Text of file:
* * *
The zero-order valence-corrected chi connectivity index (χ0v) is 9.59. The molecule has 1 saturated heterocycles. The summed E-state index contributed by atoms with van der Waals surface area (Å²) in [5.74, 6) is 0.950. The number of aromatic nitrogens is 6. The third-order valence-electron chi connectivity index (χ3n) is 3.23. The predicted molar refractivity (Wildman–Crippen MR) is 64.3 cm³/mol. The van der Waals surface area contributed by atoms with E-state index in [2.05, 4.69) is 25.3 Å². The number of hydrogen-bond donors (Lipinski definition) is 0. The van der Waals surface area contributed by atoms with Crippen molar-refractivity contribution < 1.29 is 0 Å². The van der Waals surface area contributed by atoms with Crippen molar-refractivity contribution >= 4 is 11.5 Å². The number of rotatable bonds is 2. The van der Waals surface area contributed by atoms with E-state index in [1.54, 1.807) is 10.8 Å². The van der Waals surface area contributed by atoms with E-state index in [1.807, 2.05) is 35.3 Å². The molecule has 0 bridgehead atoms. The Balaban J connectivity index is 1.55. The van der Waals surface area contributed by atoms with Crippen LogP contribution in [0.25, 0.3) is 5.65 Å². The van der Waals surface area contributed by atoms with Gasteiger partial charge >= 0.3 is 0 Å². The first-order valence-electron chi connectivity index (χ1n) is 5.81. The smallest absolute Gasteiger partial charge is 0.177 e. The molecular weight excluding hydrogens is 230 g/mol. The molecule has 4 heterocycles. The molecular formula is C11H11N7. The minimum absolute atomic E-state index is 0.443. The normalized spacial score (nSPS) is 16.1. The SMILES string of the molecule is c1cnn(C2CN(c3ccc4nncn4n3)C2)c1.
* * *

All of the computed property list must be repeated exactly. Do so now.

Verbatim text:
The zero-order valence-corrected chi connectivity index (χ0v) is 9.59. The molecule has 1 saturated heterocycles. The summed E-state index contributed by atoms with van der Waals surface area (Å²) in [5.74, 6) is 0.950. The number of aromatic nitrogens is 6. The third-order valence-electron chi connectivity index (χ3n) is 3.23. The predicted molar refractivity (Wildman–Crippen MR) is 64.3 cm³/mol. The van der Waals surface area contributed by atoms with E-state index in [2.05, 4.69) is 25.3 Å². The number of hydrogen-bond donors (Lipinski definition) is 0. The van der Waals surface area contributed by atoms with Crippen molar-refractivity contribution < 1.29 is 0 Å². The van der Waals surface area contributed by atoms with Crippen molar-refractivity contribution >= 4 is 11.5 Å². The number of rotatable bonds is 2. The van der Waals surface area contributed by atoms with E-state index in [1.54, 1.807) is 10.8 Å². The van der Waals surface area contributed by atoms with E-state index in [1.807, 2.05) is 35.3 Å². The molecule has 0 bridgehead atoms. The Balaban J connectivity index is 1.55. The van der Waals surface area contributed by atoms with Crippen LogP contribution in [0.25, 0.3) is 5.65 Å². The van der Waals surface area contributed by atoms with Gasteiger partial charge >= 0.3 is 0 Å². The first-order valence-electron chi connectivity index (χ1n) is 5.81. The smallest absolute Gasteiger partial charge is 0.177 e. The molecular weight excluding hydrogens is 230 g/mol. The molecule has 4 heterocycles. The molecular formula is C11H11N7. The minimum absolute atomic E-state index is 0.443. The normalized spacial score (nSPS) is 16.1. The SMILES string of the molecule is c1cnn(C2CN(c3ccc4nncn4n3)C2)c1.